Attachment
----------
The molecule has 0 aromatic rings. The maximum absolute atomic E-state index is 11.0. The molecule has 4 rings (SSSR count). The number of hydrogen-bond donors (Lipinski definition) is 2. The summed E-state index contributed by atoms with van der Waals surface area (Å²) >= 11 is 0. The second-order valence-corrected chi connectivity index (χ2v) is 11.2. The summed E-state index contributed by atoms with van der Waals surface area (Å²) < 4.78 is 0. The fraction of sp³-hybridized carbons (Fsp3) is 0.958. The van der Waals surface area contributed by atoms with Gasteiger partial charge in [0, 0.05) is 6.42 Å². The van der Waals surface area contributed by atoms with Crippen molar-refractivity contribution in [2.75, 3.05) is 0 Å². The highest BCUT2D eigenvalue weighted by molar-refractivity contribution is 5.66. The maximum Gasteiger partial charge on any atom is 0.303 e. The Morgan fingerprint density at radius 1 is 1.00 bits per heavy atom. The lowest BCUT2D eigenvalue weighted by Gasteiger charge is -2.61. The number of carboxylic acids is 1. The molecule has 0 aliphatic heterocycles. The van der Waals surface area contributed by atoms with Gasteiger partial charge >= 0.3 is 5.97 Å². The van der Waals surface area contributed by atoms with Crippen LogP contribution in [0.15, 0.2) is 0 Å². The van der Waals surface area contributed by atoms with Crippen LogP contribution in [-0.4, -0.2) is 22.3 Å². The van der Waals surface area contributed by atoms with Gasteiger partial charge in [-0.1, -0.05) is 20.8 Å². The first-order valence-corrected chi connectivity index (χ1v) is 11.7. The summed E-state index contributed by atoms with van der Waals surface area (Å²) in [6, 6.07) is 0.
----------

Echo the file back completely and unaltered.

The molecule has 0 aromatic rings. The maximum absolute atomic E-state index is 11.0. The molecule has 4 rings (SSSR count). The number of hydrogen-bond donors (Lipinski definition) is 2. The summed E-state index contributed by atoms with van der Waals surface area (Å²) >= 11 is 0. The second-order valence-corrected chi connectivity index (χ2v) is 11.2. The summed E-state index contributed by atoms with van der Waals surface area (Å²) < 4.78 is 0. The fraction of sp³-hybridized carbons (Fsp3) is 0.958. The van der Waals surface area contributed by atoms with Gasteiger partial charge in [0, 0.05) is 6.42 Å². The van der Waals surface area contributed by atoms with Crippen molar-refractivity contribution in [2.75, 3.05) is 0 Å². The highest BCUT2D eigenvalue weighted by molar-refractivity contribution is 5.66. The maximum Gasteiger partial charge on any atom is 0.303 e. The Morgan fingerprint density at radius 1 is 1.00 bits per heavy atom. The lowest BCUT2D eigenvalue weighted by Gasteiger charge is -2.61. The number of carboxylic acids is 1. The molecule has 0 aliphatic heterocycles. The van der Waals surface area contributed by atoms with Gasteiger partial charge >= 0.3 is 5.97 Å². The van der Waals surface area contributed by atoms with Crippen LogP contribution in [0.15, 0.2) is 0 Å². The van der Waals surface area contributed by atoms with Crippen LogP contribution in [-0.4, -0.2) is 22.3 Å². The van der Waals surface area contributed by atoms with Gasteiger partial charge in [-0.1, -0.05) is 20.8 Å². The first-order valence-corrected chi connectivity index (χ1v) is 11.7. The summed E-state index contributed by atoms with van der Waals surface area (Å²) in [6, 6.07) is 0.